148 gannenmono arrived in Hawai’i on June 19, 1868. They were hired by various employers and were dispersed throughout the Hawaiian Islands. Some moved to the mainland, some returned to Japan, and some remained in the islands, choosing to start a new life.
Free lecture on the first Japanese immigrants to Hawaii: Stories of the Gannenmono
KAHULUI, Hawaii – The public is invited to Stories of the Gannenmono, a free lecture by University of Hawaii professor Dr. Dennis Ogawa on Saturday, Nov. 17 from 1 to 3 p.m. at the Nissei Veterans Memorial Center about the lives, impact and legacy of the first Japanese immigrants to Hawaii. The event is part of the continued calendar of state-wide festivities celebrating 150 years since the first immigrants arrived in Hawaii.
The lecture is hosted by the Japanese Cultural Society of Maui, in partnership with the Nissei Veterans Memorial Center. The event is free and open to the public. Because seating is limited, those interested may RSVP to email@example.com.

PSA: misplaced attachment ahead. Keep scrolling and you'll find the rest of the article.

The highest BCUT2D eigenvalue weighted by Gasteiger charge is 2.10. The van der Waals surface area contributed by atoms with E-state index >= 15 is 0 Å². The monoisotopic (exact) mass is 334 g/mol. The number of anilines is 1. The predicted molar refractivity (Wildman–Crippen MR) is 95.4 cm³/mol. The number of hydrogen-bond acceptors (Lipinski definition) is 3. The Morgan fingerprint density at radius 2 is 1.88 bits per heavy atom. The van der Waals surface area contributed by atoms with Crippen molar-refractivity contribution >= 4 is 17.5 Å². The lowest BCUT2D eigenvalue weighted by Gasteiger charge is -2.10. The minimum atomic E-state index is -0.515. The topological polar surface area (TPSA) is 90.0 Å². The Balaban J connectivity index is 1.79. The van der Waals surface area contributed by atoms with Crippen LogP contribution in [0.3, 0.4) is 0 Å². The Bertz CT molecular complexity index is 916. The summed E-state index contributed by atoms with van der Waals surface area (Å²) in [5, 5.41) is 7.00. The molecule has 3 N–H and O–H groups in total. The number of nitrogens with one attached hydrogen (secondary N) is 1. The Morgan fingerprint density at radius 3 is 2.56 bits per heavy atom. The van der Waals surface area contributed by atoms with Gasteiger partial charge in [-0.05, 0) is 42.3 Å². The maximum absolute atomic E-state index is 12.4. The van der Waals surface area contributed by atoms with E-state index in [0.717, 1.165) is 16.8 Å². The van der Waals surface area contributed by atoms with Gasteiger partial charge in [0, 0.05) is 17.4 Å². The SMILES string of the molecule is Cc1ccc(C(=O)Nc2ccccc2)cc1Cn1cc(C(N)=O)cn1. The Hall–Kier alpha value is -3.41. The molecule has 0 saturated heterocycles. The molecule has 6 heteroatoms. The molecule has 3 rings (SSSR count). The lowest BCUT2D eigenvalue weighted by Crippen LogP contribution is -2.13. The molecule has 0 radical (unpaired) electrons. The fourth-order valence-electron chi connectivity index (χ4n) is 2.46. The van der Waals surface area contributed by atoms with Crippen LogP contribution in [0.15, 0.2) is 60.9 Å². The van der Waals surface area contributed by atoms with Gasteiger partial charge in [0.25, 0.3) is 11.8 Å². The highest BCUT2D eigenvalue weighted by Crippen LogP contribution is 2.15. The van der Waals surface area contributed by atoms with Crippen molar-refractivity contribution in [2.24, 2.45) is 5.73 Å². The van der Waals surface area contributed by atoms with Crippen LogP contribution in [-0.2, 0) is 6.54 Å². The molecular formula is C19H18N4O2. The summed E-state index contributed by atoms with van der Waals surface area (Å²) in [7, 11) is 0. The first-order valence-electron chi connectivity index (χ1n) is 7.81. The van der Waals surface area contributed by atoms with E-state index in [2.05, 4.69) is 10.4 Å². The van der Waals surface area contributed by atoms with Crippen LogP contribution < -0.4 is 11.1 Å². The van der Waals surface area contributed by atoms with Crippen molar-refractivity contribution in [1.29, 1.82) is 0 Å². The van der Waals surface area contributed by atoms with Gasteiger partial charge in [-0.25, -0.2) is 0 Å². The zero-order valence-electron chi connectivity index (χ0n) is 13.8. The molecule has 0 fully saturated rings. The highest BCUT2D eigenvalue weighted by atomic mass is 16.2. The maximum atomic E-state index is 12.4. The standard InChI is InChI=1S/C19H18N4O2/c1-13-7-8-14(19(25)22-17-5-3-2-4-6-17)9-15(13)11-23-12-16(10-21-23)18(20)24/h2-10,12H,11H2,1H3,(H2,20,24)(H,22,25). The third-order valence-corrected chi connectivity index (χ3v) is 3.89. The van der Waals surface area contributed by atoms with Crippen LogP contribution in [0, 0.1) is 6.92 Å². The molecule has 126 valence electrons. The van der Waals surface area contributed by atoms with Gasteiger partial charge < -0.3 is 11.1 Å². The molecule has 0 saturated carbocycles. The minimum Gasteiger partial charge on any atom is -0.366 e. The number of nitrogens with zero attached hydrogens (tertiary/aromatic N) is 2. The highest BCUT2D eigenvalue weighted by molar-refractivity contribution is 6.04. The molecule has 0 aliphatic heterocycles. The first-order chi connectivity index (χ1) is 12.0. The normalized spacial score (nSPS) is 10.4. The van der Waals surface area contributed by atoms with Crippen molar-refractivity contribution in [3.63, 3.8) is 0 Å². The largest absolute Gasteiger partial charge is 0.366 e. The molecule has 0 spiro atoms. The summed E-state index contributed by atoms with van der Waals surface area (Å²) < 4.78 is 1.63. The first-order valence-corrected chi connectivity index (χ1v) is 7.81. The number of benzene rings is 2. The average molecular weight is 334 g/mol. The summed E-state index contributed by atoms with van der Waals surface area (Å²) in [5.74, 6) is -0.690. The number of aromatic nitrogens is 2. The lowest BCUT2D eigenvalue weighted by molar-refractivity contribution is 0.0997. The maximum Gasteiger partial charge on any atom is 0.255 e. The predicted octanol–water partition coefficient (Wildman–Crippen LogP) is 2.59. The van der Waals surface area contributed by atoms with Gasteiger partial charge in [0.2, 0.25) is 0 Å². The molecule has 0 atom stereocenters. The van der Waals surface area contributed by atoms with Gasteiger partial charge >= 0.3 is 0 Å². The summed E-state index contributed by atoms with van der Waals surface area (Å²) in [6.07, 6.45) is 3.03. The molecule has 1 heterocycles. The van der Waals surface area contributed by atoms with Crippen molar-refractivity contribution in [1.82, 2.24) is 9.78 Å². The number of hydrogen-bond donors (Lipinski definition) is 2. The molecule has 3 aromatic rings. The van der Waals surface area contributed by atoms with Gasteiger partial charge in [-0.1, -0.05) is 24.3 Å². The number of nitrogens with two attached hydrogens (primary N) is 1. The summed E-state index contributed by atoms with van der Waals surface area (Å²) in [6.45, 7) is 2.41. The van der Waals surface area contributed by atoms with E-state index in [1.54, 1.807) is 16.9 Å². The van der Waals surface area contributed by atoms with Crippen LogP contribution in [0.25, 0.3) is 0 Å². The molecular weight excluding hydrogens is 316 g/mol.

Since 1969, Ogawa has been a professor of intercultural communication at the UH Mānoa American studies department where he pioneered the first courses on Japanese Americans. He has received numerous honors and awards for his academic work, which includes the “Order of the Rising Sun” recognition by the Emperor of Japan in 2016.
Ogawa has authored many books, including “Who You? Hawaii Issei,” which talks about stories of the Gannenmono from notable individuals of Hawaii. Ogawa will be able to sign books, which are available for sale at the event for the benefit of JCSM and NVMC.
The mission of the Japanese Cultural Society of Maui is to perpetuate the Japanese culture in the community. For questions about the event, call Deron at (808) 298-3352 or email firstname.lastname@example.org.